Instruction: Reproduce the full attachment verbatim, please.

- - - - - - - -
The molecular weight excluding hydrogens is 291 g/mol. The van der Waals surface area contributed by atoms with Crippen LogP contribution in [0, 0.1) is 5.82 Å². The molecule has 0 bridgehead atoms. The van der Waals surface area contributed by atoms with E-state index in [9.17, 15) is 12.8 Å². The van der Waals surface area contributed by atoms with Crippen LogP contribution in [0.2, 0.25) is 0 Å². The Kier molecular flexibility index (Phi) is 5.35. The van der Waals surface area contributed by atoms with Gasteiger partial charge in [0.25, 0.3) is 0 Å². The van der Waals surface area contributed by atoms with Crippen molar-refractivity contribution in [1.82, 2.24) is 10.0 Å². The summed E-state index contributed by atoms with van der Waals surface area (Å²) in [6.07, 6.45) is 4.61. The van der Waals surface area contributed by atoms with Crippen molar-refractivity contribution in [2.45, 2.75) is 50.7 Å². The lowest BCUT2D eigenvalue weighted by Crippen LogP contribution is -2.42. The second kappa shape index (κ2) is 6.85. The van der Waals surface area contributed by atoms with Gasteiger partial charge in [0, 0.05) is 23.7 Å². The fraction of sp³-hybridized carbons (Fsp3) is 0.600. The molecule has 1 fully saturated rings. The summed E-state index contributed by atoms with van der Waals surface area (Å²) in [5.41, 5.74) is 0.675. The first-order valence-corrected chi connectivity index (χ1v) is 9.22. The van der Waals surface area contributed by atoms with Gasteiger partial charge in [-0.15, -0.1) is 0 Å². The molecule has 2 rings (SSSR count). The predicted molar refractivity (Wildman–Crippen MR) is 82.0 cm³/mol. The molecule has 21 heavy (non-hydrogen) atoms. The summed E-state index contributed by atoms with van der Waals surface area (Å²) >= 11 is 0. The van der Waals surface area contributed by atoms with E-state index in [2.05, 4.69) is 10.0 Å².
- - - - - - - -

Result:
The molecular weight excluding hydrogens is 291 g/mol. The van der Waals surface area contributed by atoms with Crippen LogP contribution in [0, 0.1) is 5.82 Å². The molecule has 0 bridgehead atoms. The van der Waals surface area contributed by atoms with E-state index in [9.17, 15) is 12.8 Å². The van der Waals surface area contributed by atoms with Crippen LogP contribution in [0.2, 0.25) is 0 Å². The Kier molecular flexibility index (Phi) is 5.35. The van der Waals surface area contributed by atoms with Gasteiger partial charge in [0.25, 0.3) is 0 Å². The van der Waals surface area contributed by atoms with Crippen molar-refractivity contribution in [1.82, 2.24) is 10.0 Å². The summed E-state index contributed by atoms with van der Waals surface area (Å²) in [6.07, 6.45) is 4.61. The van der Waals surface area contributed by atoms with Crippen molar-refractivity contribution in [2.45, 2.75) is 50.7 Å². The lowest BCUT2D eigenvalue weighted by Crippen LogP contribution is -2.42. The second kappa shape index (κ2) is 6.85. The van der Waals surface area contributed by atoms with Gasteiger partial charge in [0, 0.05) is 23.7 Å². The fraction of sp³-hybridized carbons (Fsp3) is 0.600. The molecule has 1 fully saturated rings. The summed E-state index contributed by atoms with van der Waals surface area (Å²) in [5.41, 5.74) is 0.675. The first-order valence-corrected chi connectivity index (χ1v) is 9.22. The van der Waals surface area contributed by atoms with Gasteiger partial charge in [-0.15, -0.1) is 0 Å². The molecule has 2 rings (SSSR count). The predicted molar refractivity (Wildman–Crippen MR) is 82.0 cm³/mol. The molecule has 21 heavy (non-hydrogen) atoms. The summed E-state index contributed by atoms with van der Waals surface area (Å²) >= 11 is 0. The van der Waals surface area contributed by atoms with E-state index in [2.05, 4.69) is 10.0 Å².